Starbucks barista speaking with caption 'people are ill prepared due to a lack of staffing' (l) Starbucks barista speaking with caption 'why is starbucks lowkey just trauma bonding w ur coworkers n ur just bonded for life w' '90% of the Starbucks experience is trauma bonding' with Starbucks logo at bottom (c) Starbucks barista speaking with caption 'prioritizing speed over quality' (r)

@thehighbarista/TikTok Unknown author/Wikimedia Commons

‘Every day, people are ill-prepared due to a lack of staffing’: Former barista says 90% of working at Starbucks is ‘trauma bonding’

'My favorite is when we're all drowning and the only thing we can do is look at each other and laugh in disbelief.'


Braden Bjella


Posted on Mar 25, 2023

A user on TikTok has sparked discussion after recounting her experience working at Starbucks. 

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Responding to a commenter claiming that the experience of working at Starbucks was one of “trauma bonding,” TikTok user and former barista Danielle (@thehighbarista) affirmed the commenter’s claim while providing her own perspective.

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“90% of the Starbucks experience is trauma bonding,” she says. She goes on to explain a chaotic work environment with numerous moving parts — many of which are broken or not working as expected.

“The funny thing about this is that these things aren’t happening, you know, once a week, once a month, once every once in a while,” she explains. “No, this is happening every day.”

The video currently has over 70,000 views.

@thehighbarista Replying to @arislopez19 speaking freely about my starbucks experience feels magical ✨ what else do yall wanna know? #baristatok #barista #serviceindustry #baristas #vegas #serverlife #lasvegas #baristalife #baristaproblems ♬ original sound – Danielle | thehighbarista
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For context, “a trauma bonding relationship is reflective of an attachment created by repeated physical or emotional trauma with intermittent positive reinforcement,” explains an article from Well and Good citing psychologist Liz Powell, PsyD.

“Put simply, in a relationship with trauma bonding, there’s ‘a lot of really terrible stuff happening and then occasionally really great stuff happening,’ they say,” writes author Jo Yurcaba.

According to Dannie, this environment was created during her time at Starbucks due to an overreliance on profit, with not enough consideration made for the concerns of the workers.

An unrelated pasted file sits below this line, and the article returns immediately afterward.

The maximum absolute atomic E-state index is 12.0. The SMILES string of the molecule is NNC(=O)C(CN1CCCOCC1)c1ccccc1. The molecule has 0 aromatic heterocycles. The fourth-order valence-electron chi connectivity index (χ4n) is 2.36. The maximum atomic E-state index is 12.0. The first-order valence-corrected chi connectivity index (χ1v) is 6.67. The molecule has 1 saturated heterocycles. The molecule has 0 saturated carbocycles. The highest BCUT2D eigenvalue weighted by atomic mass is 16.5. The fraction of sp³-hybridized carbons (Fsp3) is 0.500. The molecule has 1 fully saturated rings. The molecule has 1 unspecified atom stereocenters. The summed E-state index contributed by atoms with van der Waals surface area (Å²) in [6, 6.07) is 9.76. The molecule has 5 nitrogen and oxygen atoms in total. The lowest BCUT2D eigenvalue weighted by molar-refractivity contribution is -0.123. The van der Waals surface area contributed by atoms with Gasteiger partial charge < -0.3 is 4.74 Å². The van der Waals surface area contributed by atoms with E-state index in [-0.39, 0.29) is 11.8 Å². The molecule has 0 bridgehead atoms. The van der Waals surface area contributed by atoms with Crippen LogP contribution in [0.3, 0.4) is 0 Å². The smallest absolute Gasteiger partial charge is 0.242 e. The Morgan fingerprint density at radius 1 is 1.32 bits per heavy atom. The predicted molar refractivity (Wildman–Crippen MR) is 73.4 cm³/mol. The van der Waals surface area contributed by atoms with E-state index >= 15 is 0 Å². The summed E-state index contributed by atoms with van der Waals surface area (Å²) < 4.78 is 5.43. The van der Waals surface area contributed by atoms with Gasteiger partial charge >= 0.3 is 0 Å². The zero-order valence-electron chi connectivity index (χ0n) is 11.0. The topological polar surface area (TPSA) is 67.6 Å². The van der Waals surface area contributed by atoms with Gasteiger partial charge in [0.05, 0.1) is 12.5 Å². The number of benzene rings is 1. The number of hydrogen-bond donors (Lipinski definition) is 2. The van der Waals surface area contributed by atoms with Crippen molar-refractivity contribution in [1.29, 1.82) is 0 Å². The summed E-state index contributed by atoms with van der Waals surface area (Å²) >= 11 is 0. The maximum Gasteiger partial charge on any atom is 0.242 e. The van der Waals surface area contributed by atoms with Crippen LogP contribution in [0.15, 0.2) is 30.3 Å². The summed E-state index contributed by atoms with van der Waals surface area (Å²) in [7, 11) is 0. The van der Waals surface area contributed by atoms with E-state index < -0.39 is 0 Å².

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“Every day, people are ill-prepared due to a lack of staffing, prioritizing speed over quality,” she says. “And my favorite part of this traumatic experience we get to do together… is that you can give all that feedback back and more and it still won’t matter, because guess what matters more? Numbers. Sales. Money!”

Understaffing has been a common complaint amongst Starbucks workers for years. 

Six years ago, a Starbucks worker launched a petition asking Starbucks to remedy the issue of understaffing. In May of 2021, journalist Michael Sainato documented the stories of manifold Starbucks workers who claimed they were being overworked without the pay to show for it. And in February of this year, an article in The Progressive both noted Starbucks’ understaffing and shared claims that understaffing is being used as a method of union busting.

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On TikTok, users shared their own thoughts on the Starbucks workplace.

“I always wanted to be a barista when I was young but i’m 21 now and it’s the worst job i’ve ever worked,” a user said. “mentally and physically EXHAUSTING.”

“No literally my favorite is when were all drowning and the only thing we can do is look at each other and laugh in disbelief,” stated another.

“And managers still have the audacity to complain about our drive times and customer connections,” claimed a third.

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We’ve reached out to Starbucks and Danielle via email.

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*First Published: Mar 25, 2023, 8:59 am CDT
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